Marriage, whether religious or not, is not fun and games to the government. iStock.
Should the Quebec government nullify a marriage based on the grounds that it not be recognized as a civil union?
In the case A.D. c. G.M. et La Procureure générale du Québec (French only) one Quebec man is making that argument.
A.D. claims that Quebec marriage law is not valid because it infringes on his charter rights to freedom of religion (under s. 118 of the Code Civil du Quebec marriages are to be given civil effect). He says that due to his Christian faith he had to get married in a religious ceremony in order to live with a partner but he doesn’t want the economic duties that flow from a legally recognized marriage. A.D. got married in a Catholic ceremony.
Do religious marriages not impose economic obligations, too?
A popular religious wedding vow also recited in Catholic ceremonies is: “To have and to hold, from this day forward, for better, for worse, for richer, for poorer”
Do those words not imply that the parties are to care for each other economically as well as all the other ways?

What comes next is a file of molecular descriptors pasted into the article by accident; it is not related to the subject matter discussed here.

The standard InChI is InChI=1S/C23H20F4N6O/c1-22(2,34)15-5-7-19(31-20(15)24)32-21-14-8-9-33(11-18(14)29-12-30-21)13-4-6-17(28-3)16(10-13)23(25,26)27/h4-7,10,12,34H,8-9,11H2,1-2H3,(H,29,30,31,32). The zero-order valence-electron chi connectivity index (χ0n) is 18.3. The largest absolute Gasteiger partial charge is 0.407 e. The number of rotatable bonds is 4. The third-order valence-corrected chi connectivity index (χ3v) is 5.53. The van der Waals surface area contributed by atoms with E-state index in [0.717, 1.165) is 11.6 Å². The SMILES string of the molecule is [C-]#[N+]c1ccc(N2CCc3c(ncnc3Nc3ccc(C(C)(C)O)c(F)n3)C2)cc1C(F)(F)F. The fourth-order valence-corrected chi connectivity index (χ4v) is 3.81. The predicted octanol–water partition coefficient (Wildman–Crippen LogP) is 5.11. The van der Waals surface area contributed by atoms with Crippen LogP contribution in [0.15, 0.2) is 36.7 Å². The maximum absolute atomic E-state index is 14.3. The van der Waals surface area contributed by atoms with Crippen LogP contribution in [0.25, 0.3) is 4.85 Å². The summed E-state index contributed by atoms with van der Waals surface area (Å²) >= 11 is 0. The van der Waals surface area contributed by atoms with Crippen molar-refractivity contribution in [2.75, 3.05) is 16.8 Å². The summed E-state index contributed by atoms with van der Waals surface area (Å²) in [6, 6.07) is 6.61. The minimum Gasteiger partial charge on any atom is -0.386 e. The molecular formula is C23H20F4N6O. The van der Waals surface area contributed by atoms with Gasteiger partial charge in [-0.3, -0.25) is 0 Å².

That raises the question though: why do religious marriages even have to be civilly recognized?
The main reason is that marriage is seen as a “fundamental institution in Canadian society and the Parliament of Canada has a responsibility to support that institution”.
If the marriage is to be performed through a religious ceremony, not only do the parties still have to get a marriage license, but the religious official who marries the parties has to have received authorization from the government to perform marriages under the provincial/territorial marriage act, therefore ensuring that the marriage is recognized under law.
See: Marriage FAQ
However, A.D. also argues that people who are not religious have the option to live together in common law relationships in Canada, so why shouldn’t religious people be able to get married without the obligations imposed by a civil union?
There is one central weakness with his argument. Many provinces/territories have recognized common law relationships, especially where children result, as “marriage-like” relationships.
People involved in common law relationships also have rights and (economic) obligations to each other, although less than legally married couples. That means that spousal support often applies for people who separated and were in common law relationships, even if these relationships are not considered civil unions.
See: A primer on common law marriage rights in Canada
Though its true Quebec hasn’t recognized common law unions yet, it may only be a matter of time until it follows the other provinces.
Marriage, whether religious or not, is not fun and games to the government. So whether A.D. likes it or not it’s doubtful that this charter challenge will pass.